In recognition of World Homeless Day and World Mental Health Day, Calgary Homeless Foundation is celebrating the success of a unique partnership in the city’s homeless-serving sector that pairs people experiencing homelessness with virtual or in-person mental health supports.

Mental health challenges can pose a barrier to obtaining and keeping a home, and the experience of homelessness can exacerbate a person’s mental health issues. According to The Mental Health Commission of Canada, between 25-50% of the homeless population in Canada suffer from a mental illness. On average, about three-quarters of those on our triage list awaiting housing have identified mental health concerns.

Calgary’s homeless-serving sector is doing its part to address these challenges. From March to September 2021, people experiencing homelessness attended 403 individual counselling sessions as part of the Rapid Care Counselling pilot. Of those 403, 88 (22%) were virtual, while the remaining 315 were conducted in-person at 17 different agencies in Calgary.

The pilot, launched earlier this year in February, is an innovative collaboration between Calgary Homeless Foundation, CUPS, and Catholic Family Service (CFS) that responds to the growing need for mental health supports during the pandemic.

Both CFS and CUPS have an established track record of offering mental health services to people experiencing homelessness through the CFS Rapid Care Access Counselling program and CUPS Shared Care Mental Health program.

Under the pilot, people who are at risk of homelessness or who are living without a home in shelters or supportive housing connect with a qualified CFS counsellor within three business days.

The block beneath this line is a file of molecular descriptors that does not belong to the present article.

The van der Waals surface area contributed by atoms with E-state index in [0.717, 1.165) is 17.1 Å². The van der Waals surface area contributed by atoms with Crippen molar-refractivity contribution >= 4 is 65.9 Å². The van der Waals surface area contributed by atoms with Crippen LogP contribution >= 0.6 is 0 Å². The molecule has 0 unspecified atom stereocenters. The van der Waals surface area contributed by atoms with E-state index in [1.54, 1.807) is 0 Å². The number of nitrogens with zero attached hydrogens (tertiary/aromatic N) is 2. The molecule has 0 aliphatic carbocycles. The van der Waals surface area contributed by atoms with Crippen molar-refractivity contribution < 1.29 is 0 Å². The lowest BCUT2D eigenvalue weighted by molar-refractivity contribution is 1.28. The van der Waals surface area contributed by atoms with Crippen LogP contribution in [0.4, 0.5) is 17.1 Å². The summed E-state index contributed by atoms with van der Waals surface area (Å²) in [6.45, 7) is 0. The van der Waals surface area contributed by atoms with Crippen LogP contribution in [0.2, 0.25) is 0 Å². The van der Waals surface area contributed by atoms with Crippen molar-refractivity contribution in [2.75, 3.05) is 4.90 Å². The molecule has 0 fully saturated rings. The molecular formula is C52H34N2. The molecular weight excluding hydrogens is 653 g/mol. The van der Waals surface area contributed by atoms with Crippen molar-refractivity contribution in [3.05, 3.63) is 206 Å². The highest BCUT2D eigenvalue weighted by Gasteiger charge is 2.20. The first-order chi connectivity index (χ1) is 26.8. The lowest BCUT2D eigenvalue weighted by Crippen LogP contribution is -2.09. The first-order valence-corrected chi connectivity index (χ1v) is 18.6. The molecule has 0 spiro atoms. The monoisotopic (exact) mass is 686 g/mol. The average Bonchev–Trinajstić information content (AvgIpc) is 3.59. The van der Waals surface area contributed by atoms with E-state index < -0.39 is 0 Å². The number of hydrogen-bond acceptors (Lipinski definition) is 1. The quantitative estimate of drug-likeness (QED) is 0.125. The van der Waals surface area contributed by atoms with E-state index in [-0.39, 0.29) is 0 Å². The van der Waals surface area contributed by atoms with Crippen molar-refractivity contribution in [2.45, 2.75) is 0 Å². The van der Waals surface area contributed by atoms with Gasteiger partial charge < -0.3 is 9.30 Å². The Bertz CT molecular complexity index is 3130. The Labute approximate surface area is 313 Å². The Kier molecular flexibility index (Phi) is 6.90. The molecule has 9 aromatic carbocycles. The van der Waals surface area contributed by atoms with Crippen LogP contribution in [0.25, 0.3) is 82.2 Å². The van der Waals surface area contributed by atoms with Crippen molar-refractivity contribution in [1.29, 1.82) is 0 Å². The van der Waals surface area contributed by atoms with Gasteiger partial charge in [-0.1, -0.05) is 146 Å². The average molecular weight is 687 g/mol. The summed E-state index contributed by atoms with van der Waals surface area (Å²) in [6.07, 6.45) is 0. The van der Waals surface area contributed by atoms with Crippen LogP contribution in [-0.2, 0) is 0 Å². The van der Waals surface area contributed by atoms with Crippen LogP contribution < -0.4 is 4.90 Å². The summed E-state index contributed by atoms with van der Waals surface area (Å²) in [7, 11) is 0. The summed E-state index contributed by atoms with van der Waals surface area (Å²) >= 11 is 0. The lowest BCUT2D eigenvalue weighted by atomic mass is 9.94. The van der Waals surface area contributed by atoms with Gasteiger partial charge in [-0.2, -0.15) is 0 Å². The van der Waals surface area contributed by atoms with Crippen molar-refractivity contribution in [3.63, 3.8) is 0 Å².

During their initial session, participants receive a care plan that may include future sessions, community supports, or referrals to long-term mental health supports with CUPS Shared Care Mental Health counsellors. Since the start of the pilot, 82 participants have moved past their initial session with CFS counsellors to attend an additional session with CUPS.

At the time of the launch, Patricia Jones, President and CEO of Calgary Homeless Foundation, described the pilot as “the first step in connecting the health, housing, and homelessness sectors together and addressing the systemic issues contributing to someone’s experience of homelessness.”

In a recent Family Service Canada newsletter, a participant of the pilot said, “The session was extremely helpful. I achieved the mindset I was looking for.” Another participant noted, “I feel more confident about my plans for the future.”

Calgary Homeless Foundation looks forward to continuing this vital service for children, youth, adults, and families as they navigate through their mental health and housing challenges.